The International Cricket conference begins in London on Monday (July 19) to discuss, among other vital points, the future of South African cricket teams in international matches.
TV Springboks run onto pitch
GV Cordon of police in front of crowd
TGV Australians run onto pitch
GV Smoke bomb thrown onto pitch.
TV Police wrestle with demonstrators
LV Demonstrator runs onto pitch & chased by police
SV Demonstrator run down by police horse
SV Police beat demonstrator
GV Demonstrators outside Lords Cricket ground (2 shots)
SV Demonstrators hand leaflets to member (2 shots)
GV Demonstrators outside ground
CU Peter Hain speaks
CU Billy Griffith speaks
GV Twickenham ground & line of police outside (2 shots)
GV Demonstrators throw smoke bombs & missiles (2 shots)
LV Demonstrator on pitch.
TGV Demonstrators & police clash in Leicester (3 shots)
GV PAN Police on horseback move towards demonstrators
Initials BB/1622 CP/PN/BB/1659
Script is copyright Reuters Limited. All rights reserved
Background: The International Cricket conference begins in London on Monday (July 19) to discuss, among other vital points, the future of South African cricket teams in international matches. Delegates from the world's major world cricket--the Committee Room at Lord's in London.
At stake is a proposed tour by the South African cricket team of Australia and New Zealand later this year. During their deliberations the international governing body will take into account the string of demonstrations and political pressures which have followed the South African cricket--and ruby--teams during their recent foreign tours. Last year the M.C.C. called off a proposed tour of England by the South Africans after a massive anti-apartheid campaign, spearheaded by Mr. Peter Hain--21-year-old leader of the British anti-apartheid movement.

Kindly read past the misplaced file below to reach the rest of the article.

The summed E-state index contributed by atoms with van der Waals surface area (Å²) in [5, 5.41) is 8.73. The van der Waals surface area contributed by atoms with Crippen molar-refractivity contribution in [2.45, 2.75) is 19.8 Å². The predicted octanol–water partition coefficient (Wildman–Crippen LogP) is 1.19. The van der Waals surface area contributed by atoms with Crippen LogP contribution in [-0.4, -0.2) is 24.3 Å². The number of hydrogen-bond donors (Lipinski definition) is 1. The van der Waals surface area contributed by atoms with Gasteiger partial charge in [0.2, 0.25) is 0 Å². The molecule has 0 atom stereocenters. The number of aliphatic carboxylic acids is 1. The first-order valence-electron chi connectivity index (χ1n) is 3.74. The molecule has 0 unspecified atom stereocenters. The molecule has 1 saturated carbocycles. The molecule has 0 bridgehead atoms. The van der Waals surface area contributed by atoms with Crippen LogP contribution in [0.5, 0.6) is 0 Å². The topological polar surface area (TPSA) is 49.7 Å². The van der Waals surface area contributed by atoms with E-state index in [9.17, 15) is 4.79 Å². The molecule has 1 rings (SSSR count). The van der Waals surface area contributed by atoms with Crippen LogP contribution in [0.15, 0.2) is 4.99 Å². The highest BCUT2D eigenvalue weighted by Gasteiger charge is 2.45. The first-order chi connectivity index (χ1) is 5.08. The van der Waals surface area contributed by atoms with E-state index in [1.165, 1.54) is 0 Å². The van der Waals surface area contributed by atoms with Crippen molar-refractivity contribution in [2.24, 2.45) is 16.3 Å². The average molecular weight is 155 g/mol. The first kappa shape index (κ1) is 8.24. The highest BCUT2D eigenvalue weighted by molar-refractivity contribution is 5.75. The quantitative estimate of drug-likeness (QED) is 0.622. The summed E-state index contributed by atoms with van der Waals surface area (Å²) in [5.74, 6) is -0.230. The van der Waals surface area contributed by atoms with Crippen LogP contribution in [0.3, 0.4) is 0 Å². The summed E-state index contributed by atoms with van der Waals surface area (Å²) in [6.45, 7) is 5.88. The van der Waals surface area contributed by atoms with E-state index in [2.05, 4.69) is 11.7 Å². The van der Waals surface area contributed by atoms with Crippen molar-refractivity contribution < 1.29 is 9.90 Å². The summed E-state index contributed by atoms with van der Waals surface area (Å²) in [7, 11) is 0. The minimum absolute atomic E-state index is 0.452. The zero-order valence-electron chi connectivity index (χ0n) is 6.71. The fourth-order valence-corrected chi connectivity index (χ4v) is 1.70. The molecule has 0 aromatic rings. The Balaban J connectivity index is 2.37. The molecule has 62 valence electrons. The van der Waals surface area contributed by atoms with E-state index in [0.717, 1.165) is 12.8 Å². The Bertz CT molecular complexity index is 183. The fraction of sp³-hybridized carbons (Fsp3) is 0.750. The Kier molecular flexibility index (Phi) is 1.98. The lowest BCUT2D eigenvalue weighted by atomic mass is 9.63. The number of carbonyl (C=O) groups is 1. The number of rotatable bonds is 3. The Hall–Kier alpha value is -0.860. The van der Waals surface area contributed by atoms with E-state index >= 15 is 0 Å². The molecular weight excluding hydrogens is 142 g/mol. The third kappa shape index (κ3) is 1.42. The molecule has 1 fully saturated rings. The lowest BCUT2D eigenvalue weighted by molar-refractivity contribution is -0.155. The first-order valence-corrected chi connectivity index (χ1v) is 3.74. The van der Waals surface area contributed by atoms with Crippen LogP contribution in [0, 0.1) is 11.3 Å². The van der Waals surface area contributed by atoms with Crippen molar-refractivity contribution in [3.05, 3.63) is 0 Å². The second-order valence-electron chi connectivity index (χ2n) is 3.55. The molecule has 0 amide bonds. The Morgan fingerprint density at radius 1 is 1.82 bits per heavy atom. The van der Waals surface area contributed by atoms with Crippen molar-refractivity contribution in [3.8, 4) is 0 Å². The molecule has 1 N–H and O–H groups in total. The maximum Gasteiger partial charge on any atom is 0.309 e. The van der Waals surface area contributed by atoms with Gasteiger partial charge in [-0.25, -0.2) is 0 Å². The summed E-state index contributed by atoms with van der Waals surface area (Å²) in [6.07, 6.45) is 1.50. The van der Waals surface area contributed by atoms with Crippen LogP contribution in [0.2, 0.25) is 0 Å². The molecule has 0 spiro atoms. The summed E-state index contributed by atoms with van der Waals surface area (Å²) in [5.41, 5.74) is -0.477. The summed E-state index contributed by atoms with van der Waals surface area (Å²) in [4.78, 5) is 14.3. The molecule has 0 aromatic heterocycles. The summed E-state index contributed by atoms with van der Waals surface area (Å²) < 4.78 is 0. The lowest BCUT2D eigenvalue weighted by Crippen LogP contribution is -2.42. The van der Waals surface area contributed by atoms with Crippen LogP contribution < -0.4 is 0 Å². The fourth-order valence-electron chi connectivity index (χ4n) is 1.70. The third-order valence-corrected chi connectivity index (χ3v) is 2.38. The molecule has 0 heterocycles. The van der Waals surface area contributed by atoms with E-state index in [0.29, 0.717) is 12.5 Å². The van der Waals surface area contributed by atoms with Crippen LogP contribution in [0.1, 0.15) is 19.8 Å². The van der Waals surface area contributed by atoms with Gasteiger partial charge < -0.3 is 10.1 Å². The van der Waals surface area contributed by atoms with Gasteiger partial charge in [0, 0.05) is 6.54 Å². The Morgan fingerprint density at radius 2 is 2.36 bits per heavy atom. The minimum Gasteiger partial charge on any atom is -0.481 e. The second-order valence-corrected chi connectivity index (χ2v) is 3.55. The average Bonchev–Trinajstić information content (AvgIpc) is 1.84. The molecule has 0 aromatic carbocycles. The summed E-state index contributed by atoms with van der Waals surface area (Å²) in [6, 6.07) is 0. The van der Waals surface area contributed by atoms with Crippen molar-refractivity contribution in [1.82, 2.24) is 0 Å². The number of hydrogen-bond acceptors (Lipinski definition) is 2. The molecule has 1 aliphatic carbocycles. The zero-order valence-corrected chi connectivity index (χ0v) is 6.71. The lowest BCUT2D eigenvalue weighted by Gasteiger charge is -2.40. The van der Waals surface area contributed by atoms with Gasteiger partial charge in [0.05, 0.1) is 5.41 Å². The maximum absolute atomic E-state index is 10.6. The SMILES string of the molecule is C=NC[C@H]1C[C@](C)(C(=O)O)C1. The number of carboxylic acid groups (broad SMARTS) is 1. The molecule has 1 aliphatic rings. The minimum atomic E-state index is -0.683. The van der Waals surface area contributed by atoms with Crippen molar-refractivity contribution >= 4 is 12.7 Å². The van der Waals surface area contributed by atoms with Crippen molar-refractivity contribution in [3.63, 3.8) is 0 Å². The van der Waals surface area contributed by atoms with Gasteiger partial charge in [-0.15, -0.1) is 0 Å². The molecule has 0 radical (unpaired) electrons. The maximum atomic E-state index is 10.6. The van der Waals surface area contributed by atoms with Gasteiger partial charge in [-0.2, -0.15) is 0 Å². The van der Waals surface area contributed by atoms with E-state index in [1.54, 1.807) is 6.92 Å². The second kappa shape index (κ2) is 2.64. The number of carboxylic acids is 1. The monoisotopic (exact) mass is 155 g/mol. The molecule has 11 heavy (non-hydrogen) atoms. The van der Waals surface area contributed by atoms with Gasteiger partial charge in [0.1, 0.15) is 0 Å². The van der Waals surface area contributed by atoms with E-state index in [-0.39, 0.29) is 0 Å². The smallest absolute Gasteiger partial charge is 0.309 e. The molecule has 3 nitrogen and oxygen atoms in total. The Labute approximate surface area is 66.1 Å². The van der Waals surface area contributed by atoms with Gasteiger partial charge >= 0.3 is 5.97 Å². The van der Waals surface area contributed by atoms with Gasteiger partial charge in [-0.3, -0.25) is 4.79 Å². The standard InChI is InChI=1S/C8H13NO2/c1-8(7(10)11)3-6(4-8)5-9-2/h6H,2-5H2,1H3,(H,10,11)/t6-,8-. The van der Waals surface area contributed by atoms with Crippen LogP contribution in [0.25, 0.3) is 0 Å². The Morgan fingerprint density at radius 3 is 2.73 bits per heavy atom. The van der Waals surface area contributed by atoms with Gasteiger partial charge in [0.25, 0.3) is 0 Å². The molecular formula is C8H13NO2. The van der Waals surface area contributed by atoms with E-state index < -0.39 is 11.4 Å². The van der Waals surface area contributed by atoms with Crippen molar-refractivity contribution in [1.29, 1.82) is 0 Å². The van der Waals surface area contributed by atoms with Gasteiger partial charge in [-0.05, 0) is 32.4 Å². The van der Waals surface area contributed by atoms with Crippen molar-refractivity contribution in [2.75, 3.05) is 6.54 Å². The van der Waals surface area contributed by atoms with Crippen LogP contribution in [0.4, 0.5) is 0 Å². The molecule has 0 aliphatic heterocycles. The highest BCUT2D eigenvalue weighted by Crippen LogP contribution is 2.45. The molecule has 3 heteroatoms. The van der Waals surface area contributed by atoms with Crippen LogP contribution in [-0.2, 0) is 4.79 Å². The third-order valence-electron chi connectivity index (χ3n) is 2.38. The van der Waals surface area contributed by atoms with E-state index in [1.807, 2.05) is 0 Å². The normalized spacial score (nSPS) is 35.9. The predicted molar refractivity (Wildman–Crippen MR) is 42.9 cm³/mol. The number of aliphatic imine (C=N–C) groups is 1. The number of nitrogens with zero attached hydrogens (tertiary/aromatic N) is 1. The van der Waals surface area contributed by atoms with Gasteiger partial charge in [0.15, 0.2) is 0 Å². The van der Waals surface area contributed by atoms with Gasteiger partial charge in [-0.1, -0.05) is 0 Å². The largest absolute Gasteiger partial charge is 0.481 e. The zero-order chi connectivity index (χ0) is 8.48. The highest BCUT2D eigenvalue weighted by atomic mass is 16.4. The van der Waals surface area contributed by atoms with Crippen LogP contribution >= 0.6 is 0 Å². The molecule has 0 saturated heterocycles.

The South African Rugby team--the Springboks--is at present in Australia--and their tour has been marked by violent demonstrations and massive police precautions. The Premier of one state--Queensland-has declared a state of emergency in an attempt to counter the demonstrations.
This Visnews Library film shows the results of the present South African rugby tour of Australia, and last year's rugby tour of England. It also includes shots of demonstrators outside Lord's Cricket Ground in London and film of Mr. Peter Hain and the Secretary of the Cricket Council, Mr. Billy Griffith.
SYNOPSIS: The South African Rugby team--the Springboks--take the field for their match in Melbourne, Australia. As the Australian players took to the field and the match started, hundreds of demonstrators, protesting against the racial policies of the South African Government, let loose a hail of abuse...and missiles.
This scene is typical of most recent matches played in Australia and the United Kingdom by the South African Rugby team.
Thousands of jeering demonstrators turn the match into a farce. Now the international future of South Africa's other major sport--cricket--is at stake. The International Cricket Conference begins in London on Monday. Among other things, delegates will decide if the tour scheduled for later this year should take place.
Last year's proposed tour of Britain by the South African cricketers was called off after a series of demonstrations throughout the United Kingdom.
The demonstrations were led by year-old student and anti-apartheid campaigner, Peter Hain.
The man who announced the M.C.C. capitulation, was Cricket Council Secretary, Mr. Billy Griffith.
But unlike the M.C.C. the british Rugby Union authorities insisted on running the South African Rugby tour. Their insistence was rewarded with massive and violent demonstrations wherever the match were played. At many of the ??? demonstrators outnumbered the Rugby supporters.
The motion condemning the South African racial system has been placed before the international cricket body by the West Indians. If it fails, there is little also in anyone's mind that the South African cricketers in Australian will provoke scenes reminiscent of this demonstration in the English city of Leicester last year. There is little doubt also in cricket circles that the proposed Australian tour is off. Cricket--unlike Rugby--cannot be played in the midst of a riot situation.
But whatever the decision of the governing body, there is now little doubt that whatever is now little doubt that whatever country the South African tourists visit, it will place a heavy strain on the law enforce a heavy strain on the law enforcement facilities--well as the political conscience.